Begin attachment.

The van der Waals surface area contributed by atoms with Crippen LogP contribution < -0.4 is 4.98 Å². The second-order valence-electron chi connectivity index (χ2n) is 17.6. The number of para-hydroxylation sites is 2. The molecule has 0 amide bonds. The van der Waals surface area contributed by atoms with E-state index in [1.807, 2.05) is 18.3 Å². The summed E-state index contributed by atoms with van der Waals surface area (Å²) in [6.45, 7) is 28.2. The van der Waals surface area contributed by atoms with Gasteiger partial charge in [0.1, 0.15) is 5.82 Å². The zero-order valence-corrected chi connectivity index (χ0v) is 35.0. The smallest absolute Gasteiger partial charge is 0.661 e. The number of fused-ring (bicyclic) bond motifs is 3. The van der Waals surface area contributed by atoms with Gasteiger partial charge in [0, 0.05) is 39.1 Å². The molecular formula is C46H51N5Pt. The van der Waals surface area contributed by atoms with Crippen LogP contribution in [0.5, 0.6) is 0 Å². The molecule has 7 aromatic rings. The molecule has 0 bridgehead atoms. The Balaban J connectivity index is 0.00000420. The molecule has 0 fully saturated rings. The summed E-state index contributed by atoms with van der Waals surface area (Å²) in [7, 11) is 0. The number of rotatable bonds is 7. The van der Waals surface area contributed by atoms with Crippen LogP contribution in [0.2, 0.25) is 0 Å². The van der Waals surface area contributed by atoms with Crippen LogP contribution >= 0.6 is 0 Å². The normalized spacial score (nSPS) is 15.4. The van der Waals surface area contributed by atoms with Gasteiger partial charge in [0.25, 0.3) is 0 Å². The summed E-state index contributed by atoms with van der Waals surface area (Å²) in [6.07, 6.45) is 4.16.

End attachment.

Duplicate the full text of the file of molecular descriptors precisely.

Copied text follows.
The van der Waals surface area contributed by atoms with Crippen LogP contribution < -0.4 is 4.98 Å². The second-order valence-electron chi connectivity index (χ2n) is 17.6. The number of para-hydroxylation sites is 2. The molecule has 0 amide bonds. The van der Waals surface area contributed by atoms with E-state index in [1.807, 2.05) is 18.3 Å². The summed E-state index contributed by atoms with van der Waals surface area (Å²) in [6.45, 7) is 28.2. The van der Waals surface area contributed by atoms with Gasteiger partial charge in [0.1, 0.15) is 5.82 Å². The zero-order valence-corrected chi connectivity index (χ0v) is 35.0. The smallest absolute Gasteiger partial charge is 0.661 e. The number of fused-ring (bicyclic) bond motifs is 3. The van der Waals surface area contributed by atoms with Gasteiger partial charge in [0, 0.05) is 39.1 Å². The molecular formula is C46H51N5Pt. The van der Waals surface area contributed by atoms with Crippen LogP contribution in [0.5, 0.6) is 0 Å². The molecule has 7 aromatic rings. The molecule has 0 bridgehead atoms. The Balaban J connectivity index is 0.00000420. The molecule has 0 fully saturated rings. The summed E-state index contributed by atoms with van der Waals surface area (Å²) in [7, 11) is 0. The number of rotatable bonds is 7. The van der Waals surface area contributed by atoms with Crippen LogP contribution in [0.2, 0.25) is 0 Å². The van der Waals surface area contributed by atoms with Crippen LogP contribution >= 0.6 is 0 Å². The normalized spacial score (nSPS) is 15.4. The van der Waals surface area contributed by atoms with Gasteiger partial charge in [0.25, 0.3) is 0 Å². The summed E-state index contributed by atoms with van der Waals surface area (Å²) in [6.07, 6.45) is 4.16.